Summer is only half over. There’s still time for vacationing, still time to wake up somewhere in a tent. When you’re out there, don’t forget to listen to the birds. They have some very interesting things to say.

    – July 17, 2002
  • Front.splash
    Water Fun—Carter Seitz and Colson Walter take a fast trip along a plastic sliding strip while water from a sprinkler provides the lubrication. The boys took a break from tie-dyeing last week at Morenci’s Summer Recreation Program to cool off in the water.
  • Front.starting
    BIKE-A-THON—Children in Morenci’s Summer Recreation Program brought their bikes last Tuesday to participate in a bike-a-thon. Riders await the start of the event at the elementary school before being led on a course through town by organizer Leonie Leahy.
  • Front.pokemon
    LATEST CRAZE—David Cortes (left) and Ty Kruse, along with Jerred Heselschwerdt (standing), consult their smartphones while engaging in the game of Pokémon Go. The virtual scavenger hunt comes to life when players are in the vicinity of gyms, such as Stair District Library, and PokéStops such as the fire station across the street. The boys had spent time Monday morning searching for Pokémon at Wakefield Park.
  • Front.drum
    on your mark, get set, drum!—Drew Joughin (black shirt), Maddox Joughin and Kaleea Braun took the front row last week when Angela Rettle and assistants led the Stair District Library Summer Reading Program kids in a session of cardio drumming. The sports and healthy living theme continued yesterday with a Mini Jamboree at Lake Hudson State Park arranged by the Michigan Department of Natural Resources. Next week’s program features the Flying Aces Frisbee show.
  • Girls.on.ride
    NADIYA YORK and Aniston Valentine take a spin on the Casino, one of the rides offered at Wakefield Park during Morenci’s Town and Country Festival. This year’s festival remained dry but with plenty of heat during the three-day run. Additional photographs are inside this week’s Observer.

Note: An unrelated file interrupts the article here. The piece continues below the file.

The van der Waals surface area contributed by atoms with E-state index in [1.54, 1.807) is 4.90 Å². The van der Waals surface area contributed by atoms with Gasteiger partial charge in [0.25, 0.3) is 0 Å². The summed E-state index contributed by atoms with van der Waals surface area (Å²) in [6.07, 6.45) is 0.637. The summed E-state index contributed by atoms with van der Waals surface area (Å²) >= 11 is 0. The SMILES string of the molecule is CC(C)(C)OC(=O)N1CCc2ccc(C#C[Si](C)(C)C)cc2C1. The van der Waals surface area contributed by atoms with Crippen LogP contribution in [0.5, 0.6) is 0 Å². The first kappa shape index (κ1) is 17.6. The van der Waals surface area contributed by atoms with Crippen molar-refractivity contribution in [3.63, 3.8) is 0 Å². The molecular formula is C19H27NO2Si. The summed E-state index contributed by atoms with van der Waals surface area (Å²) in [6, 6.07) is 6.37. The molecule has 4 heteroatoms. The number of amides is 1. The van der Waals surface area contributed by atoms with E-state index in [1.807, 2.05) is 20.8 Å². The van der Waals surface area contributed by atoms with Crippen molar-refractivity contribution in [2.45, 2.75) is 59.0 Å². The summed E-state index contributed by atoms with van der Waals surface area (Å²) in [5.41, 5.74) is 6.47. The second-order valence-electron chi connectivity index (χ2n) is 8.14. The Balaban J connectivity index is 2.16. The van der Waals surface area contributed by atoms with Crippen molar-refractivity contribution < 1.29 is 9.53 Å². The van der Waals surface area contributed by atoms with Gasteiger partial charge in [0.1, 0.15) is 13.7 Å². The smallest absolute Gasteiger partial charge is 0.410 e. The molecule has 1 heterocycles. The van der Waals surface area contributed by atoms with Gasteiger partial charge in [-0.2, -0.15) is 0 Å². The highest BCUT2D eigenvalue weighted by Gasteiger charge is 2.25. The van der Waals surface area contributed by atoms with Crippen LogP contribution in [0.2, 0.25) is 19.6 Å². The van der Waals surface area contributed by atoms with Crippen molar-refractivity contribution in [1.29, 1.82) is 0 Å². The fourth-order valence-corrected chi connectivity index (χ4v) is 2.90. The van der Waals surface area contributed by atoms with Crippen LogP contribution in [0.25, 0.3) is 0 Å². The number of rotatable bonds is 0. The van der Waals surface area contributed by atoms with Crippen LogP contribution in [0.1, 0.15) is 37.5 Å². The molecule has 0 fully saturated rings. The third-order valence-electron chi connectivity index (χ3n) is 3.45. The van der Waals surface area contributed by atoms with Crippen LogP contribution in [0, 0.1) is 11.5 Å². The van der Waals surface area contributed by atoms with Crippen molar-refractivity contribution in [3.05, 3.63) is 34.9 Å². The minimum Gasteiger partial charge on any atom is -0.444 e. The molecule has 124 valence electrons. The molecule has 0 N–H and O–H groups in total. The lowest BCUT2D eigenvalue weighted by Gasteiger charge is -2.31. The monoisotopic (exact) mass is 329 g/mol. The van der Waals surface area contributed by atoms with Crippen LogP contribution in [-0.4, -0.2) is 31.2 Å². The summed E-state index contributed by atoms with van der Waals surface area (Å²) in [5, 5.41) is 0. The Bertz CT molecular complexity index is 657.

• Front.softball
    Angela Davis (2) and teammate Allison VanBrandt break into a jig after Morenci's softball team won its third consecutive regional title.
  • Front.art.park
    ART PARK—A design created by Poggemeyer Design Group shows a “pocket art park” in the green space south of the State Line Observer building. The proposal includes a 12-foot sculpture based on a design created by Morenci sixth grade student Klara Wesley through a school and library collaboration. A wooden band shell is located at the back of the lot. The Observer wall would be covered with a synthetic stucco material. City council members are considering ways to fund the estimated $125,000 project and perhaps tackling construction one step at a time.
  • Front.train
    WRECKAGE—Morenci Fire Department member Taylor Schisler walks past the smoking wreckage of a semi-truck tractor on the north side of the Norfolk and Southern Railroad tracks on Ranger Highway. The truck trailer was on the south side of the tracks
  • Funcolor
    LEONIE LEAHY was one of three local hair stylists who volunteered time Friday at the Morenci PTO Fun Night. Her customer, Aubrey Sandusky, looks up at her mother while her hair takes on a perfect match to her outfit. Leahy said she had a great time at the event—nothing but happy clients.
  • KayseInField
    IN THE FIELD—2004 Morenci graduate Kayse Onweller works in a test plot of wheat in Texas. She’s part of Bayer CropScience’s North American wheat breeding program based in Nebraska, where she completed post-graduate work in plant breeding and genetics.

Weekly newspaper serving SE Michigan and NW Ohio - State Line Observer ©2006-2016